Scott's Articles

 

 

 

Conquer Your Fears

 

 

 

Driving home one crisp fall night - much like the nights this month, I saw several adults sitting in the parking lot at my Kroger, putting on roller skates.

In the dark.

Very odd.

A few weeks later, I saw them on a Friday night.  This time they were skating in the parking lot - little lights flashing on their backs, some of them with headlamps on their helmets.  Suddenly, they all lined up and ...

z-o-o-m

out of the parking lot and into the street, they flew off into the Buckhead night.  I laughed.  It looked like so much fun.  I sat at the red light - and wished I knew how to skate.  I sighed and drove home.

For a couple years, I occasionally spotted this little tribe of dedicated street skaters in the neighborhood.  It always made me smile.  I nicknamed them the Buckhead Bombers.  I thought, what a wonderful thing to do on a Friday night - but I could never do that.  I did not even try skating.

That Christmas, my brother gave me a pair of regular roller skates that looked like red sneakers.  I kept them in my car for months, and then - feeling a little foolish, I put them on in the parking lot at the gym where I worked out.  I put on some leather baseball batter's gloves and a funky old bicycle helmet, and stumbled around the parking lot.  Passing drivers were either laughing with me or at me, but I laughed back.  I'm sure I was a strange sight.  But it made me smile.

I still saw the Peachtree Road Rollers on occasion, but I never thought of trying to skate with them.  They looked too professional, and skated too fast.  I felt incompetent by comparison.  Then a friend started skating with me at Piedmont Park, and slowly we ventured out onto the city streets.  By then the Road Rollers had moved to a shopping center in midtown, and I found out their real name was the Peachtree Road Rollers.  And that they met every Monday and Wednesday night at 8:30.  I thought, maybe someday ..

I ventured to midtown one Monday night - just to say hello and meet them.  Not to skate.  I was sure I couldn't stay with them.  Then I saw some of them skating, and thought - I could do this.  So I got my skates out of the trunk, and sat on the ground in a group of thirty grown people, putting my RollerBlades (I had graduated) and helmet and little flashing lights on, and...

z-o-o-m

off we went into the midtown night.  I laughed the whole time.  It was like summer-skiing on asphalt.  In the distance, like fireflies - the lights on the backs of the speed skaters slowly left us.  I looked after them, and smiled.  Maybe someday ...

For several years, I skated off and on, sometimes commuting to work - sometimes not at all for months.  I volunteered to help at a skating race sponsored by the Peachtree Road Rollers that starts in Athens, Georgia, and finishes in Piedmont Park - in Atlanta.  86 miles away.  I longed to try it, but looking at the exhausted, blistered (sometimes crying) speed skaters collapsing after the finish line, a nasty little voice of self-doubt said you're too old - you started too late.  You're not good enough.  You're being foolish.  Grow up.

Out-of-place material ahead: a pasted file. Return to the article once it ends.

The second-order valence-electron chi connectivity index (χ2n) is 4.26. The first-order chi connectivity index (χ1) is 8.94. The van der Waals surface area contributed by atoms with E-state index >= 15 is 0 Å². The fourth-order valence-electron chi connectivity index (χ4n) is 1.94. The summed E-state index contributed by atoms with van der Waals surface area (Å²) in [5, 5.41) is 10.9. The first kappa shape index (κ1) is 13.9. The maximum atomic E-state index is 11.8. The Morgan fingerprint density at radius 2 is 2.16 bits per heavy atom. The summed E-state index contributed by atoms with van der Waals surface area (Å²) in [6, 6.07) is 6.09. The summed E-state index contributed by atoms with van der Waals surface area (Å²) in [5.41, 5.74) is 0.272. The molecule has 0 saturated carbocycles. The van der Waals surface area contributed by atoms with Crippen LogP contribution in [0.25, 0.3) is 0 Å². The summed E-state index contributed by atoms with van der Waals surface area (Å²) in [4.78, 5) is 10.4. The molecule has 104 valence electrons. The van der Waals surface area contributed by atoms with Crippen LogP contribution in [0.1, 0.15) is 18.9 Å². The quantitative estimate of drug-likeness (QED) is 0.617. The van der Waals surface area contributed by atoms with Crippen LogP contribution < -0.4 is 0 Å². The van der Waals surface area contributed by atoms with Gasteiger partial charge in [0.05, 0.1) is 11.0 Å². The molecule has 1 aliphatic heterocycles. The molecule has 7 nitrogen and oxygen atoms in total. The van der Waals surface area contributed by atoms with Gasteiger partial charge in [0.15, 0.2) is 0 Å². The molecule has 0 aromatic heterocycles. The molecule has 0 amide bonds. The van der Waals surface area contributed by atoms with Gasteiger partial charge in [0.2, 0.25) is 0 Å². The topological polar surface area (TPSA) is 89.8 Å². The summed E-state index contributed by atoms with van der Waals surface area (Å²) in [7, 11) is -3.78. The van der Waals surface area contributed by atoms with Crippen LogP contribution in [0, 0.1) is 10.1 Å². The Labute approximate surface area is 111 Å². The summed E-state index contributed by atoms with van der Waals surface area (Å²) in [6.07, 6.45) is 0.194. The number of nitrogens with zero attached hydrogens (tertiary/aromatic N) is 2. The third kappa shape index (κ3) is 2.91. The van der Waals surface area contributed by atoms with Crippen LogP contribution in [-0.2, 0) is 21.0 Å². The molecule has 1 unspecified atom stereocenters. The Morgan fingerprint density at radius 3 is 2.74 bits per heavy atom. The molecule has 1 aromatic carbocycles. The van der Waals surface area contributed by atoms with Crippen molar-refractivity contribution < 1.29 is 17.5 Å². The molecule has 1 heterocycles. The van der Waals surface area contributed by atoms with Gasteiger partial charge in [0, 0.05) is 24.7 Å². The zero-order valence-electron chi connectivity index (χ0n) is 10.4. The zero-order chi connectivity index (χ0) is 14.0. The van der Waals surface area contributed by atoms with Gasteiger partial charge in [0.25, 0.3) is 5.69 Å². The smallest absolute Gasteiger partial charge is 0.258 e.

Then I decided: I wanted to beat my doubts and fears, and conquer the race.
                       
In late January, 1997, I started skating again.  A lot.  Almost every day.  By April, I was skating two hours a day, six days a week.  By May, I began to think I could do it.  I went to a speed-skating class.  I began climbing stairs before dawn to get my legs ready for the brutal hills from Winder to Stone Mountain.  It was hard work, but I laughed and smiled all summer.

Then I started skating some of the race route, and a car crossed the road on a fast downhill.  It was a serious crash, bad head injuries - thirty stitches and a concussion.  The next night, I skated two hours.  I would not allow the gremlins of fear to conquer me.

I worked on focus as much as strength.  But the downhills made me pause.  I kept seeing the accident unfolding in slow motion.

September 1, I skated The US10K Classic in Cobb County, Georgia, my first race - and finished a short but very hilly course in under thirty minutes.  And that was scrubbing off speed on every downhill - still fighting off images skin layered into my zipper, a bloody Camelback, and skate frames that looked like props from a horror movie.

September 19, I completed the 63 mile New York Roller Skating Marathon in 5:16.  I wasn't fast, but for my first real season of skating - and my first skate further than 38 miles, I was ecstatic.  But I was still slowing down on every hill.

October 12, 1997.  Athens-to-Atlanta.  Leaving Check Point 1, I decided that if I was ever going to start beating my fear of crashing again - the time was at hand.  I jumped on the back of my first pace line (a line of skaters v-e-r-y close together), and rode it down a hill like a roller-coaster. Skating alone, I picked up a quarter of a mile an hour at every checkpoint, completing the last checkpoint at over 14 miles per hour.  Slow by the  speedskating standards - but a major victory for me.

I completed the 16th Annual Athens-to-Atlanta skating race in 6:46:58 (over an hour under my "happy" time).  It was the toughest thing I have ever done.  And I would not trade having finished for anything.

At every age, we have fears.  When we conquer them, the rewards can be profound.

 

 

~  Scott Nilsson

Atlanta, Georgia - USA / 2nilssons.com

Copyright 1997 by Scott Barricks Nilsson - All Rights Reserved

 

This article was published in FASST (Fitness and Speed Skating Times)

 

 

 

 

 

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